This is largely a photo story, but it’s too good to keep from you. Sumo school curriculum includes history of sumo (obviously), sports medicine (makes sense, but don’t they have trainers for that?), biology (um), traditional singing (I want to go there), and Japanese calligraphy (click on the link already, folks). This all takes place in what looks like a second grade classroom. I repeat, massive sumo apprentices go to class (shirtless, for some reason) for 6 months to paint calligraphy, sing songs, and drill the differences between meiosis and mitosis. No wonder Japan is kicking our ass in the classroom – our athletes don’t go to class while their athletes are learning calligraphy. -PAL
Source: “Sumo School is a Magical Place”; Brian Ashcraft, Kotaku (10/14/14)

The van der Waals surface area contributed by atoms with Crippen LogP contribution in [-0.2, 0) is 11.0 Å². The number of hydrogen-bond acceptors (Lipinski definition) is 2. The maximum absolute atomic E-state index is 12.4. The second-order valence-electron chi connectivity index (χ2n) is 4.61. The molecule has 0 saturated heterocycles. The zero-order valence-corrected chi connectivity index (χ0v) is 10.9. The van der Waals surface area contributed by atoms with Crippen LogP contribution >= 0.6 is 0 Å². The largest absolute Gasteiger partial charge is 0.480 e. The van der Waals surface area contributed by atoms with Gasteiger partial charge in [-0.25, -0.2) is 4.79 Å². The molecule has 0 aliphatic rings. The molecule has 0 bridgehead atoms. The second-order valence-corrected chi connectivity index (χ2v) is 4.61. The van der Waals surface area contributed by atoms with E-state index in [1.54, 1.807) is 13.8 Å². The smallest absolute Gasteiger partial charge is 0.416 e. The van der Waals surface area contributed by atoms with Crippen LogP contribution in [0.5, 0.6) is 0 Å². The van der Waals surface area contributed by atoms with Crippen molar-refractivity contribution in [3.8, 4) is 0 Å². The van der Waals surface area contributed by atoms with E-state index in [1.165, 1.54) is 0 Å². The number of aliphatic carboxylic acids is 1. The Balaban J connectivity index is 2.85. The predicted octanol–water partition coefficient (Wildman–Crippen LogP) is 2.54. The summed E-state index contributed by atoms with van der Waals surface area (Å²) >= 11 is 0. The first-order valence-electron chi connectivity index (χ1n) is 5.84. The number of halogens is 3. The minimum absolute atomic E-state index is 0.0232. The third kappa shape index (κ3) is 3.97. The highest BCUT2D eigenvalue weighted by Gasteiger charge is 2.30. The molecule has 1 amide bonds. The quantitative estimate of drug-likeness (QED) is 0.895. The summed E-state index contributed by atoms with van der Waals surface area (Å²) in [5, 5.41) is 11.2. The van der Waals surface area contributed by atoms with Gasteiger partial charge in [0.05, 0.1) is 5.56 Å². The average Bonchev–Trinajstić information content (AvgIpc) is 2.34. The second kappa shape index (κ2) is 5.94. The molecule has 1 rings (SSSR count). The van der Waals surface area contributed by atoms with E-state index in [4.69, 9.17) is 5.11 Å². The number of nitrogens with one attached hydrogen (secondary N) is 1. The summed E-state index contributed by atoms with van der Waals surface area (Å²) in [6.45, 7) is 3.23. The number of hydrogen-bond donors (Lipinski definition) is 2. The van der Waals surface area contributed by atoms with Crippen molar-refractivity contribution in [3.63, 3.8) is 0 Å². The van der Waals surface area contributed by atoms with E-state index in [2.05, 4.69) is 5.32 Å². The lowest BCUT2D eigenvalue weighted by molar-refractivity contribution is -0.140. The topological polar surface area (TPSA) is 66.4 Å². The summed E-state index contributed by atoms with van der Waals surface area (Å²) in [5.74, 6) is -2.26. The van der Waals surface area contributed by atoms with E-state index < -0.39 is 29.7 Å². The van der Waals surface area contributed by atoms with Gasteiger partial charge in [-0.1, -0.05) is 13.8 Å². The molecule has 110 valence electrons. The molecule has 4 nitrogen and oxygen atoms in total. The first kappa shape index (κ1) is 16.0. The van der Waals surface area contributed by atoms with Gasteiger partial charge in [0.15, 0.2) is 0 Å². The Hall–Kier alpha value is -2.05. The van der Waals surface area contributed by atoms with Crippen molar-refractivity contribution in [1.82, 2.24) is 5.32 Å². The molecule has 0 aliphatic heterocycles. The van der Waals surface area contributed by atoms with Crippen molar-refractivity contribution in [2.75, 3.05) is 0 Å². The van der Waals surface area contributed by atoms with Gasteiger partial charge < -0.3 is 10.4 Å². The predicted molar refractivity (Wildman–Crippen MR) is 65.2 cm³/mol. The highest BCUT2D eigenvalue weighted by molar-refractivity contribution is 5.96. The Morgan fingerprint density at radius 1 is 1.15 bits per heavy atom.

Video of the Week
Usually we only do one video of the week, but this week we could not help it. We present you with the following:
1. Hockey fan from Columbus, pretty much summing up my stereotypes about both hockey fans and people from Columbus.
2. Fox Deportes with an EPIC call of Ishikawa’s walk-off homer to deliver the Giants the pennant (no embed available)
3. Classic brother-on-brother sports-related pain. In slow-mo!
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“We got no food, we got no jobs, our pets heads are falling off!”
Not a bad Thursday night.